C++/C# syntax and UE4/Unity API differences aside, you'll probably find UE4's programming to be more tedious than Unity's, simply because C++ isn't compiled during runtime. Epic's added a hot-reloading feature to try to match Unity's flexibility, but it's still kind of sketchy at times and the Unreal editor is likely gonna crash on you from time to time whenever you compile new code in visual studio.
Character animation sucks compared to Unity's: While I'm sure some dedicated artist out there might find a use in the 100 different labels and boxes in the animation editor, I sure as hell don't. And as far as I know, it only supports FBX models/animations, and its skeletal rigging system isn't the standard kind you find everywhere else. Unreal's biggest advantages over Unity are its level, particle system, and shader editors. They all seriously put Unity's counterparts to shame. I'm beta-testing Unity 5, and while they've made some huge updates to their shaders and lighting and overall graphics, you'll still be relying on third-party editor addons like Shader Forge in order for it to match Unreal's.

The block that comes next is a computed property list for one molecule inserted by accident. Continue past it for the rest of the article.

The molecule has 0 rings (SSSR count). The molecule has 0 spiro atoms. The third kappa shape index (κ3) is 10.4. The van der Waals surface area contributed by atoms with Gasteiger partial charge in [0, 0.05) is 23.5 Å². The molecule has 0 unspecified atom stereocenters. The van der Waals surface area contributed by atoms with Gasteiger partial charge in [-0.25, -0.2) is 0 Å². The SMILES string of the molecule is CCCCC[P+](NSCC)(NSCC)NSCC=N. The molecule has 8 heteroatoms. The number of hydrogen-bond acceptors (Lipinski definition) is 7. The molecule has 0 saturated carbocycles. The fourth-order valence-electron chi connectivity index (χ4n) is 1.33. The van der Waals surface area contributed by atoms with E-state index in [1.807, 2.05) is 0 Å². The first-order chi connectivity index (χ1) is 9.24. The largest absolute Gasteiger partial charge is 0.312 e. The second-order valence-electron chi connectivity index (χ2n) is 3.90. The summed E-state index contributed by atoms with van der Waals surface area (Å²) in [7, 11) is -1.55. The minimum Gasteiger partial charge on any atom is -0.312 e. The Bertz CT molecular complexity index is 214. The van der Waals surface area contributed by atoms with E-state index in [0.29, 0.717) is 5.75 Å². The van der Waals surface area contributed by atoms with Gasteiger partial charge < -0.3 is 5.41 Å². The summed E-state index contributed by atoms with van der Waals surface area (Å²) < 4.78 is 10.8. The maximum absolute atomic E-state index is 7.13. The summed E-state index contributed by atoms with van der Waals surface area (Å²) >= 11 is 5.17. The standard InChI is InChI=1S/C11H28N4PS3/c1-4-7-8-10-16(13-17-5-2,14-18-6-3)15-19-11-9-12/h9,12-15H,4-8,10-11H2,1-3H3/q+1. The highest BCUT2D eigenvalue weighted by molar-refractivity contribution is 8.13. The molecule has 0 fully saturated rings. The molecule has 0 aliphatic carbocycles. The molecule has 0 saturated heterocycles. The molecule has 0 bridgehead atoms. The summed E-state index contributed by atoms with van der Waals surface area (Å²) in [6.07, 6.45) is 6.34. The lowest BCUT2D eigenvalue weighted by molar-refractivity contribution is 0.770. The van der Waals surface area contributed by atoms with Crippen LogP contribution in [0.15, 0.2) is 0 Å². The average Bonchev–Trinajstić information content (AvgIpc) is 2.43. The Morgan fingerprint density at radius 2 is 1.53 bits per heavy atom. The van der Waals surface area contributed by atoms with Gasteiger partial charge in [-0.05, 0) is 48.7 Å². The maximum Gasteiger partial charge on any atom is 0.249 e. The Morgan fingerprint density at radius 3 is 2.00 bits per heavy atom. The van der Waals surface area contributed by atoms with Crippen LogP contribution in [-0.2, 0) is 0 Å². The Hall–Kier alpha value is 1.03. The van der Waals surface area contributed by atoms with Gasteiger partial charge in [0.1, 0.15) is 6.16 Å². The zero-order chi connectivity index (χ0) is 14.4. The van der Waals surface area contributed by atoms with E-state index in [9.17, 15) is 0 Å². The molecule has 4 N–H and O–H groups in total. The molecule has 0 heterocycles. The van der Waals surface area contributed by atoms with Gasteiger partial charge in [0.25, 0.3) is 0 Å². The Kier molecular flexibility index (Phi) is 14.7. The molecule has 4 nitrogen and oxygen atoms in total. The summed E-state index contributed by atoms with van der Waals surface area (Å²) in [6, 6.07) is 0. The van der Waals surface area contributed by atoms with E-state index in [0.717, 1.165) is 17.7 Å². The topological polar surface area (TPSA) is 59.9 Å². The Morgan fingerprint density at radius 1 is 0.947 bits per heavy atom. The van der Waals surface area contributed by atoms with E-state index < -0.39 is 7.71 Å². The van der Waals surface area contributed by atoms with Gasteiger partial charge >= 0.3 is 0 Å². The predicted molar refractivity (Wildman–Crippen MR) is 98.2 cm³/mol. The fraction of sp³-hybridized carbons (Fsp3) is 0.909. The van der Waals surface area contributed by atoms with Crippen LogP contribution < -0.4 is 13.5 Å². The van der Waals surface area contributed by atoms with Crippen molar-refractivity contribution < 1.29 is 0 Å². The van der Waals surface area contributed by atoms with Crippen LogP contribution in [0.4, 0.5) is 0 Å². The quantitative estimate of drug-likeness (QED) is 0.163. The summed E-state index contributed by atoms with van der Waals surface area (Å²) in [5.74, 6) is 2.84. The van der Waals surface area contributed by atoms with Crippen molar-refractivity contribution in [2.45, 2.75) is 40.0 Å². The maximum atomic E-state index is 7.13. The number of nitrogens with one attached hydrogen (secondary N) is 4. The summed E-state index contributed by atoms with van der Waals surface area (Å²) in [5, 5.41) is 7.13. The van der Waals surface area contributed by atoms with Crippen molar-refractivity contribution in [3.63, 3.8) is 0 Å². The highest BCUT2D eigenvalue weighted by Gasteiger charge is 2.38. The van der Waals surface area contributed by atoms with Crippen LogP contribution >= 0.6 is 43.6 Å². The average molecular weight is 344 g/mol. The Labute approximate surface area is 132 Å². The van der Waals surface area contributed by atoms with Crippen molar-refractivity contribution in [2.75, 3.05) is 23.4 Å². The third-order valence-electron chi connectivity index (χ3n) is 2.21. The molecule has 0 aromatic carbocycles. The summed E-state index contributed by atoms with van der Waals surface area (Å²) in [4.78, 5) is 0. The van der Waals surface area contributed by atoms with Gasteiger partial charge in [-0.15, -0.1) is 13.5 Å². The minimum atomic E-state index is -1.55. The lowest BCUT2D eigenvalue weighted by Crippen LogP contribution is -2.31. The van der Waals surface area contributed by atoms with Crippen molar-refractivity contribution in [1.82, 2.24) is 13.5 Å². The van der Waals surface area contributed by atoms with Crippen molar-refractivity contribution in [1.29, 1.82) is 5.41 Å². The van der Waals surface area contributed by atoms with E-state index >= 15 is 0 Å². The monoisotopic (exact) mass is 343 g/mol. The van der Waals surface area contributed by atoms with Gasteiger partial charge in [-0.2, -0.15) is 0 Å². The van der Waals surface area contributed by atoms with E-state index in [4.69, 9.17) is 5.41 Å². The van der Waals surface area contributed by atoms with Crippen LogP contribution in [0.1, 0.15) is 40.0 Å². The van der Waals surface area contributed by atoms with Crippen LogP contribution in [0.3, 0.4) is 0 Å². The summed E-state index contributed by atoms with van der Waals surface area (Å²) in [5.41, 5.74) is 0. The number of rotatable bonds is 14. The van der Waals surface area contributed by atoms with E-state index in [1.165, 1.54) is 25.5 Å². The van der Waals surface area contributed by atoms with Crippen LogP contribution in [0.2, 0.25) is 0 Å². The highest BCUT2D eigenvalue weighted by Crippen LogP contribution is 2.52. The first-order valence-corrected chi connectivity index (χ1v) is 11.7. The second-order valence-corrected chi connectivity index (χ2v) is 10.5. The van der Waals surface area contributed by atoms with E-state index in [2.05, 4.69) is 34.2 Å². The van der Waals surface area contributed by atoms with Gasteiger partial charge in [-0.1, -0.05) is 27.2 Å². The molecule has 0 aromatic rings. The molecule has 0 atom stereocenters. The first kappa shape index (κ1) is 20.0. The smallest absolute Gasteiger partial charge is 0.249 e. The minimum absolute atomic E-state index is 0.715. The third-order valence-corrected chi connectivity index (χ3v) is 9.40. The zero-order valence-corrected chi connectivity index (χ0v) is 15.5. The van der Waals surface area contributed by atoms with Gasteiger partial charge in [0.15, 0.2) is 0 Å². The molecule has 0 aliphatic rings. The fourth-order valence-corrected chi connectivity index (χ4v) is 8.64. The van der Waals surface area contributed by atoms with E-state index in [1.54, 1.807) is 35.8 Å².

>tfw you make a super basic deathmatch map with UDK for a school project
>it looks way better than your classmate's shitty photoshop project or making generic DnB songs
Feels good man
I hope I don't sound too pretentious.
ok thats good to know.
im making a f-zero inspired racing game, but im looking to move the project to Unreal 4, but im still weigthing the options.
How about IA?
in unity i made a simple IA that tries to avoid obstacles while steering for waypoints in the track, can i do something similar in Unreal? does it have a special API or Unreal specific methods?
>get shilled out of all your money for a shit premade engine
>"b-but muh features"
you even fell down to calling someone stupid for talking against and engine with it's own fuckin built-in store.
you can't even build those features on your own engine, can't you goyim?